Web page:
While it will probably not find its way back into my kitchen again, the Soyrizo was a pleasant surprise. As I mentioned, none of the taste testers (and there were 6 total) were able to tell the difference between the real and fake sausage filled tamales, and once I had doctored it up a bit, even I would have been hard pressed to tell unless I saw the texture. Definitely a useful ingredient for those avoiding meat, but I’m not going to push my luck with the Meat Gods again – I could swear I heard rumbles of thunder as I was making the tamales, and it was a bright, sunny day…
Cheesy Fauxrizo Tamales
- 1 12 ounce package of Frieda’s Soyrizo
- 6 ounces of Queso Fresco (or a very mild feta)
- 1/2 teaspoon chipotle powder
- 1 teaspoon sugar
- 1 teaspoon smoked paprika
- 1/2 cup refried beans
- 1 1/2 cups masa flour
- 1 teaspoon ancho powder
- 1/2 teaspoon salt
- 1 1/4 cups water
- 15-20 large corn husks
Step 1 : In a skillet on medium-high heat, combine the Soyrizo, chipotle powder, sugar, and smoke paprika. Cook for about 5-7 minutes, treating it like you would ground beef, chopping and mixing the mixture with your spatula frequently. Remove from the burner and allow to cool.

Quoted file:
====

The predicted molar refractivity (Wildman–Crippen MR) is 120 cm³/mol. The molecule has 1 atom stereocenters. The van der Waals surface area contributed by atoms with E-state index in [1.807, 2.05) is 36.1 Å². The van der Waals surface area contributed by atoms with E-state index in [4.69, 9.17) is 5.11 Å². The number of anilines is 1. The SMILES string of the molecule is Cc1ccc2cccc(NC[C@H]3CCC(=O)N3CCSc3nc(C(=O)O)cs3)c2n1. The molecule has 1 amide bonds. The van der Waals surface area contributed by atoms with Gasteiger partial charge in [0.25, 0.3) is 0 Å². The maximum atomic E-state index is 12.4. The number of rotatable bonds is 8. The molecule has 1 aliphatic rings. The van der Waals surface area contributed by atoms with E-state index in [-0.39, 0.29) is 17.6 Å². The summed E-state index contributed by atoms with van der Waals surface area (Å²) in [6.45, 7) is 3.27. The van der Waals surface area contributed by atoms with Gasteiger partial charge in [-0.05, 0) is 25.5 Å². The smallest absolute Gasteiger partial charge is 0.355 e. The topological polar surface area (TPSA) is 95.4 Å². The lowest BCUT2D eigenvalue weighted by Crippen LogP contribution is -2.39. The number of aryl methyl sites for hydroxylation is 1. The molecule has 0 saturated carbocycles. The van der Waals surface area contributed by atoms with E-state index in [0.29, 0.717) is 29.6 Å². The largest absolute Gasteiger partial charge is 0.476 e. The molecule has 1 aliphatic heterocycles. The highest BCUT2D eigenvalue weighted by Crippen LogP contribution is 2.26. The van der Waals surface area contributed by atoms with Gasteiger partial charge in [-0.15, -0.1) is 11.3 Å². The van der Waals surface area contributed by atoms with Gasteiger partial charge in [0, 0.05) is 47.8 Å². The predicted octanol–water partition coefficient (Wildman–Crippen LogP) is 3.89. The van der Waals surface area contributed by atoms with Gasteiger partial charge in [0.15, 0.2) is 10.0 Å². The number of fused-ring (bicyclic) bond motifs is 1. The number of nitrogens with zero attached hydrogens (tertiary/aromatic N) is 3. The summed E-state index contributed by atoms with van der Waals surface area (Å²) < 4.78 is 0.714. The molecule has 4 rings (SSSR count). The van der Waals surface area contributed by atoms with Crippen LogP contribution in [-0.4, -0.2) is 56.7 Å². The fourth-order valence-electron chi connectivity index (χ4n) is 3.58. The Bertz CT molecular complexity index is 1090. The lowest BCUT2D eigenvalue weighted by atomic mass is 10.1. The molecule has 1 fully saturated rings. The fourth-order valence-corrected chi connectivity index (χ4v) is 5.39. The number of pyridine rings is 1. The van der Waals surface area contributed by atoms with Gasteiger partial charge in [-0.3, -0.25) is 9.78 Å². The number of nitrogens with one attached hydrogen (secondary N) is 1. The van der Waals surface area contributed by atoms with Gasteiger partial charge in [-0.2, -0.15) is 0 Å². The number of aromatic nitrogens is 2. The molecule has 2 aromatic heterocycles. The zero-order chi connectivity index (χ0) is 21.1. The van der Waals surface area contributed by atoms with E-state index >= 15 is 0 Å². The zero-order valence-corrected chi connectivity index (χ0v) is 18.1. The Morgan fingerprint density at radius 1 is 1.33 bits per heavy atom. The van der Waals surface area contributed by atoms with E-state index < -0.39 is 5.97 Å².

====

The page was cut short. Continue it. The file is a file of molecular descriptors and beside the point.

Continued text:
Step 2 : Begin soaking the corn husks in a large pan or bowl filled with warm water. If making more than one type of tamale, soak the husks in different containers and add food coloring to the water to color the husks for the different batches.
Step 3 : Combine the masa flour, refried beans, ancho powder, salt, and water in a bowl and mix until combined.
Step 4 : Take a corn husk out of the soak and shake to remove the excess water. Lay it flat on a towel and place a large spoonful of the masa in the center of the husk. Spread the dough out into a medium-thin later across the center of the husk, leaving about 2 inches at the top and bottom of the husk uncovered to allow for folding.
Step 5 : Spread a tablespoon of the Soyrizo in the middle of the masa and top with crumbled queso fresco.
Step 6 : Roll the tamale by folding one edge of the husk over the middle to connect the edges of the dough, and then roll it tightly like a cigar. Fold the ends over the body of the roll, and tie with a strip torn from a long, soaked husk. Repeat until all the masa is used up.
Step 7 : Place the rolled and tied tamales in a steamer or steamer pan and steam for 20 minutes. Remove, allow to cool a little, unroll and consume with the salsa of your choice.